Pleomorphic Liposarcoma



Pleomorphic Liposarcoma


Thomas Mentzel, MD









Gross photograph shows an intramuscular, partly necrotic neoplasm with gray-white indurated cut surfaces.






Hematoxylin & eosin shows a high-grade pleomorphic sarcoma containing numerous atypical multinucleated giant cells associated with pleomorphic lipoblasts image.


TERMINOLOGY


Abbreviations



  • Pleomorphic liposarcoma (PLS)


Definitions



  • Pleomorphic high-grade sarcoma containing variable amounts of pleomorphic lipoblasts


  • No areas of atypical lipomatous tumor are present


  • No sarcomatous component of a different line of differentiation is present


CLINICAL ISSUES


Epidemiology



  • Incidence



    • Rarest subtype of liposarcoma


    • Accounts for approximately 5% of all liposarcomas


    • Accounts for approximately 20% of all pleomorphic sarcomas


  • Age



    • Most cases arise in elderly patients (> 50 years old)


  • Gender



    • Equal sex distribution


Site



  • Most cases arise in extremities (lower > upper)


  • Trunk and retroperitoneum are more rarely involved


  • Rare sites include mediastinum, paratesticular region, scalp, abdominal/pelvic cavities


  • Most cases arise in deep soft tissues


  • Subcutaneous cases are rare


  • Purely dermal cases are very rare but may occur


Presentation



  • Deep mass


  • Painless mass


  • Firm enlarging mass


Natural History



  • Many patients have short preoperative history


  • Clinically aggressive neoplasm


  • 30-50% metastasis rate


  • Lung represents preferred site of metastases


  • 40-50% overall tumor-associated mortality


  • 5-year survival rate of 60-65%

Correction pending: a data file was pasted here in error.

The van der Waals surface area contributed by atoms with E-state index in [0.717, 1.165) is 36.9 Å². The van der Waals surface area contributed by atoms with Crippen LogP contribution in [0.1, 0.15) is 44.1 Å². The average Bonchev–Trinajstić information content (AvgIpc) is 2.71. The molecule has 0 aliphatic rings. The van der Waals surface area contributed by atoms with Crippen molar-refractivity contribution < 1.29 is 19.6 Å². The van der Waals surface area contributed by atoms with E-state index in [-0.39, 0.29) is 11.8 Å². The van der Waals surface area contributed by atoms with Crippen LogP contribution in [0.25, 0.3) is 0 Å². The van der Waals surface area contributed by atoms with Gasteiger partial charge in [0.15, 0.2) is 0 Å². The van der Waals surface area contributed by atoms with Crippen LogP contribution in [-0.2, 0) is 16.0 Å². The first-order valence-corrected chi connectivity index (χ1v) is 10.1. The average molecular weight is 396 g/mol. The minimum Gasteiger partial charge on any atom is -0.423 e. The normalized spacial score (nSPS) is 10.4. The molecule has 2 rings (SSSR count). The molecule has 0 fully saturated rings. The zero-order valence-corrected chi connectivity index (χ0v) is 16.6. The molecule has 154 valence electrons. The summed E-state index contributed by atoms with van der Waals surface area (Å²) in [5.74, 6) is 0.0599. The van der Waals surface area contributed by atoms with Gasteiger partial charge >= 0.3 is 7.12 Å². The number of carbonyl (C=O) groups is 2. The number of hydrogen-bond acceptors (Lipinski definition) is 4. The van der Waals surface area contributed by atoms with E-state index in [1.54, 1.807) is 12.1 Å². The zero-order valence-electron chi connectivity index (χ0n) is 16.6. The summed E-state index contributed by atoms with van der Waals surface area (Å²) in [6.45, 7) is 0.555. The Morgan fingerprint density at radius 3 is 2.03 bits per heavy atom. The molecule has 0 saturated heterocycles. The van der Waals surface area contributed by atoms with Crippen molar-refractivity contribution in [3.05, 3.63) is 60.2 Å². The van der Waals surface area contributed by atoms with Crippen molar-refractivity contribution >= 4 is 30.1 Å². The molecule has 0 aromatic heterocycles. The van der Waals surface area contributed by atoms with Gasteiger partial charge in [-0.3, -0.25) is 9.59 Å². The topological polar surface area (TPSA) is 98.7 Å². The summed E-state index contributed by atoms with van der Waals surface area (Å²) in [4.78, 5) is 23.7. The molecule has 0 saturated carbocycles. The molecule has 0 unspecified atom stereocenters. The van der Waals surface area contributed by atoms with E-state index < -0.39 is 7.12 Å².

Treatment



  • Surgical approaches



    • Complete wide excision with tumor-free margins


  • Adjuvant therapy



    • Postoperative radiotherapy may be given for large, incompletely excised neoplasms


Prognosis



  • High-grade sarcoma


  • Worse prognosis than dedifferentiated liposarcoma


  • Better prognosis than high-grade myogenic sarcomas


  • Deep-seated large neoplasms are associated with worse prognosis


  • > 20 mitoses per 10 high-power fields and necrosis are associated with worse prognosis


MACROSCOPIC FEATURES


General Features



  • Firm, often multinodular neoplasms


  • White to yellow cut surfaces


  • May show myxoid areas


  • May show areas of tumor necrosis


MICROSCOPIC PATHOLOGY


Histologic Features



  • Well-circumscribed, nonencapsulated, or ill-defined infiltrative neoplasms


  • High-grade sarcoma associated with variable number of pleomorphic lipoblasts




  • Sheets or single pleomorphic lipoblasts


  • Pleomorphic lipoblasts contain enlarged, hyperchromatic nuclei scalloped by cytoplasmic vacuoles


  • Sarcomatous component contains atypical spindled, round, and pleomorphic tumor cells


  • Numerous mono- and multinucleated tumor giant cells


  • High degree of nuclear atypia


  • Numerous mitoses


  • Areas of tumor necrosis are often present


  • Intermediate- or high-grade myxofibrosarcoma-like areas may be present


  • Intra- and extracellular eosinophilic droplets (represent lysosomal structures) are noted


  • Rarely prominent inflammatory infiltrate is evident


  • Epithelioid pleomorphic liposarcoma variant



    • Contains solid, cohesive sheets of epithelioid tumor cells


    • Foci of atypical lipogenic cells


    • Variable number of pleomorphic lipoblasts


  • Small round cell variant



    • Small round tumor cells


    • Variable number of pleomorphic lipoblasts


Predominant Pattern/Injury Type



  • Hypercellular


Predominant Cell/Compartment Type



  • Lipoblast


  • Undifferentiated, pleomorphic


ANCILLARY TESTS

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Jul 9, 2016 | Posted by in PATHOLOGY & LABORATORY MEDICINE | Comments Off on Pleomorphic Liposarcoma
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